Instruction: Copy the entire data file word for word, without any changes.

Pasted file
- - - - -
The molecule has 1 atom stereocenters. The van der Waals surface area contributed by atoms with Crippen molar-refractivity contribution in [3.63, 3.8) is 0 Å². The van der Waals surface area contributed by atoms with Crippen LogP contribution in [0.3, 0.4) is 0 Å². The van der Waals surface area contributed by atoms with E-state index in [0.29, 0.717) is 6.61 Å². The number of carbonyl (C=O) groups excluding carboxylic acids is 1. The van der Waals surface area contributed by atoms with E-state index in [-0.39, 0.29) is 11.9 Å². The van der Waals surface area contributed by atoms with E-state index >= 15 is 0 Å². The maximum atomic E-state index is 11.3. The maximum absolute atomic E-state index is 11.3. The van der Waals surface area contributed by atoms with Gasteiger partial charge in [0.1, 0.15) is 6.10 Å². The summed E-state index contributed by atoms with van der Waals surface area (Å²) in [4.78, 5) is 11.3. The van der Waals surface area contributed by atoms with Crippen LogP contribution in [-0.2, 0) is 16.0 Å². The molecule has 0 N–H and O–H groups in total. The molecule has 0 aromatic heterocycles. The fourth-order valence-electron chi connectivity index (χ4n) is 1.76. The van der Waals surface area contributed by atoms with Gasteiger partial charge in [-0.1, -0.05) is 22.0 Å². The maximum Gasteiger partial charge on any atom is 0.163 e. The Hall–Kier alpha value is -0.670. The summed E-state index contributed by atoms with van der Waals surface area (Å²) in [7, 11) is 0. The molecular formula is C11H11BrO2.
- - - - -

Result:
The molecule has 1 atom stereocenters. The van der Waals surface area contributed by atoms with Crippen molar-refractivity contribution in [3.63, 3.8) is 0 Å². The van der Waals surface area contributed by atoms with Crippen LogP contribution in [0.3, 0.4) is 0 Å². The van der Waals surface area contributed by atoms with E-state index in [0.29, 0.717) is 6.61 Å². The number of carbonyl (C=O) groups excluding carboxylic acids is 1. The van der Waals surface area contributed by atoms with E-state index in [-0.39, 0.29) is 11.9 Å². The van der Waals surface area contributed by atoms with E-state index >= 15 is 0 Å². The maximum atomic E-state index is 11.3. The maximum absolute atomic E-state index is 11.3. The van der Waals surface area contributed by atoms with Gasteiger partial charge in [0.1, 0.15) is 6.10 Å². The summed E-state index contributed by atoms with van der Waals surface area (Å²) in [4.78, 5) is 11.3. The van der Waals surface area contributed by atoms with Crippen LogP contribution in [-0.2, 0) is 16.0 Å². The molecule has 0 N–H and O–H groups in total. The molecule has 0 aromatic heterocycles. The fourth-order valence-electron chi connectivity index (χ4n) is 1.76. The van der Waals surface area contributed by atoms with Gasteiger partial charge in [-0.1, -0.05) is 22.0 Å². The maximum Gasteiger partial charge on any atom is 0.163 e. The Hall–Kier alpha value is -0.670. The summed E-state index contributed by atoms with van der Waals surface area (Å²) in [7, 11) is 0. The molecular formula is C11H11BrO2.